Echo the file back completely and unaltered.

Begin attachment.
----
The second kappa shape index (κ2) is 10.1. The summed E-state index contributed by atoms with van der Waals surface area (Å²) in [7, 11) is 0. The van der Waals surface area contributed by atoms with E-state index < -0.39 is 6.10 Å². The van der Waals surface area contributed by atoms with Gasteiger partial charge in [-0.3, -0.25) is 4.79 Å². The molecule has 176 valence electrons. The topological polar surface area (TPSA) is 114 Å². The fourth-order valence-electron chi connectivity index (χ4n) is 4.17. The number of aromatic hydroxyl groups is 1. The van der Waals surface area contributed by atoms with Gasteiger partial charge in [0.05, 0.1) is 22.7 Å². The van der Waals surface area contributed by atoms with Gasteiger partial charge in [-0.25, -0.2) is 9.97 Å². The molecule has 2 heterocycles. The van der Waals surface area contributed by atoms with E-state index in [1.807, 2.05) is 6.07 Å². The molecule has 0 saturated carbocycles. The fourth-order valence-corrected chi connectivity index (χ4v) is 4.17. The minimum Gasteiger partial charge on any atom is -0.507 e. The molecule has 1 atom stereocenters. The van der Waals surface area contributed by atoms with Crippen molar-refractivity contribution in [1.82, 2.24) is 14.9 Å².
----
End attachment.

The second kappa shape index (κ2) is 10.1. The summed E-state index contributed by atoms with van der Waals surface area (Å²) in [7, 11) is 0. The van der Waals surface area contributed by atoms with E-state index < -0.39 is 6.10 Å². The van der Waals surface area contributed by atoms with Gasteiger partial charge in [-0.3, -0.25) is 4.79 Å². The molecule has 176 valence electrons. The topological polar surface area (TPSA) is 114 Å². The fourth-order valence-electron chi connectivity index (χ4n) is 4.17. The number of aromatic hydroxyl groups is 1. The van der Waals surface area contributed by atoms with Gasteiger partial charge in [0.05, 0.1) is 22.7 Å². The van der Waals surface area contributed by atoms with Gasteiger partial charge in [-0.25, -0.2) is 9.97 Å². The molecule has 2 heterocycles. The van der Waals surface area contributed by atoms with E-state index in [1.807, 2.05) is 6.07 Å². The molecule has 0 saturated carbocycles. The fourth-order valence-corrected chi connectivity index (χ4v) is 4.17. The minimum Gasteiger partial charge on any atom is -0.507 e. The molecule has 1 atom stereocenters. The van der Waals surface area contributed by atoms with Crippen molar-refractivity contribution in [1.82, 2.24) is 14.9 Å².